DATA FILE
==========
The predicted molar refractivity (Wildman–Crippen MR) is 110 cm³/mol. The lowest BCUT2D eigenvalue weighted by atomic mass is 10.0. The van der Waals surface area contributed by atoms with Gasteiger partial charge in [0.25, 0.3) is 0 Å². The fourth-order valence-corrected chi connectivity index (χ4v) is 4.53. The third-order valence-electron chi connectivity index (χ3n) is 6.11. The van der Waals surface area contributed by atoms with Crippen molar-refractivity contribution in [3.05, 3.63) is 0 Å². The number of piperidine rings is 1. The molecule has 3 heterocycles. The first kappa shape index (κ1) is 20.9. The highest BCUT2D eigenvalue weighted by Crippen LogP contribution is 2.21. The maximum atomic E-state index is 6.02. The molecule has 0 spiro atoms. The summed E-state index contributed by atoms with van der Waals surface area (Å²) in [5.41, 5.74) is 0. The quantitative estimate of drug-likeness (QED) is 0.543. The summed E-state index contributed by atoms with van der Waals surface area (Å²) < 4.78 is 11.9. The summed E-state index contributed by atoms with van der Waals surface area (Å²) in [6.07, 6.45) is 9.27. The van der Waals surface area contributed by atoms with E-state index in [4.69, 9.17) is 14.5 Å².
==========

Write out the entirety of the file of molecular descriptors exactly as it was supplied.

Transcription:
The predicted molar refractivity (Wildman–Crippen MR) is 110 cm³/mol. The lowest BCUT2D eigenvalue weighted by atomic mass is 10.0. The van der Waals surface area contributed by atoms with Gasteiger partial charge in [0.25, 0.3) is 0 Å². The fourth-order valence-corrected chi connectivity index (χ4v) is 4.53. The third-order valence-electron chi connectivity index (χ3n) is 6.11. The van der Waals surface area contributed by atoms with Crippen molar-refractivity contribution in [3.05, 3.63) is 0 Å². The number of piperidine rings is 1. The molecule has 3 heterocycles. The first kappa shape index (κ1) is 20.9. The highest BCUT2D eigenvalue weighted by Crippen LogP contribution is 2.21. The maximum atomic E-state index is 6.02. The molecule has 0 spiro atoms. The summed E-state index contributed by atoms with van der Waals surface area (Å²) in [5.41, 5.74) is 0. The quantitative estimate of drug-likeness (QED) is 0.543. The summed E-state index contributed by atoms with van der Waals surface area (Å²) < 4.78 is 11.9. The summed E-state index contributed by atoms with van der Waals surface area (Å²) in [6.07, 6.45) is 9.27. The van der Waals surface area contributed by atoms with E-state index in [4.69, 9.17) is 14.5 Å².